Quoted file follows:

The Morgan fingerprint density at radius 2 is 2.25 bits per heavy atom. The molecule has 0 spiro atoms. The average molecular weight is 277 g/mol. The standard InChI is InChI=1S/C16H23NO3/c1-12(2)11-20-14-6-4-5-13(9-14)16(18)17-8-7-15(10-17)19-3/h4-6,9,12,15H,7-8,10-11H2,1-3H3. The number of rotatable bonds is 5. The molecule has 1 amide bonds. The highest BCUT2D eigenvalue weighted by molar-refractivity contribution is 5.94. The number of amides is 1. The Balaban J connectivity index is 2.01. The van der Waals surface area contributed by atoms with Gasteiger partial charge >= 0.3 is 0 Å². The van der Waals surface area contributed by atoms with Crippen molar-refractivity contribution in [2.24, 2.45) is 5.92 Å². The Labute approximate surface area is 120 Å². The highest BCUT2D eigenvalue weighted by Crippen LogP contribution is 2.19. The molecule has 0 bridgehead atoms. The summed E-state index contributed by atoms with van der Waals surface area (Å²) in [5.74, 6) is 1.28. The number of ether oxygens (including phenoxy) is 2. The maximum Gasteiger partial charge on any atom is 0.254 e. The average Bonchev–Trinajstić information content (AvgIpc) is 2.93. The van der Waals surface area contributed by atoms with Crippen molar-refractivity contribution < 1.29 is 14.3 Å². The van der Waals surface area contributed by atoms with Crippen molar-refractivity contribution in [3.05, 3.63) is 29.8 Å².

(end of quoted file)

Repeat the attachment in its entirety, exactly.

The Morgan fingerprint density at radius 2 is 2.25 bits per heavy atom. The molecule has 0 spiro atoms. The average molecular weight is 277 g/mol. The standard InChI is InChI=1S/C16H23NO3/c1-12(2)11-20-14-6-4-5-13(9-14)16(18)17-8-7-15(10-17)19-3/h4-6,9,12,15H,7-8,10-11H2,1-3H3. The number of rotatable bonds is 5. The molecule has 1 amide bonds. The highest BCUT2D eigenvalue weighted by molar-refractivity contribution is 5.94. The number of amides is 1. The Balaban J connectivity index is 2.01. The van der Waals surface area contributed by atoms with Gasteiger partial charge >= 0.3 is 0 Å². The van der Waals surface area contributed by atoms with Crippen molar-refractivity contribution in [2.24, 2.45) is 5.92 Å². The Labute approximate surface area is 120 Å². The highest BCUT2D eigenvalue weighted by Crippen LogP contribution is 2.19. The molecule has 0 bridgehead atoms. The summed E-state index contributed by atoms with van der Waals surface area (Å²) in [5.74, 6) is 1.28. The number of ether oxygens (including phenoxy) is 2. The maximum Gasteiger partial charge on any atom is 0.254 e. The average Bonchev–Trinajstić information content (AvgIpc) is 2.93. The van der Waals surface area contributed by atoms with Crippen molar-refractivity contribution < 1.29 is 14.3 Å². The van der Waals surface area contributed by atoms with Crippen molar-refractivity contribution in [3.05, 3.63) is 29.8 Å².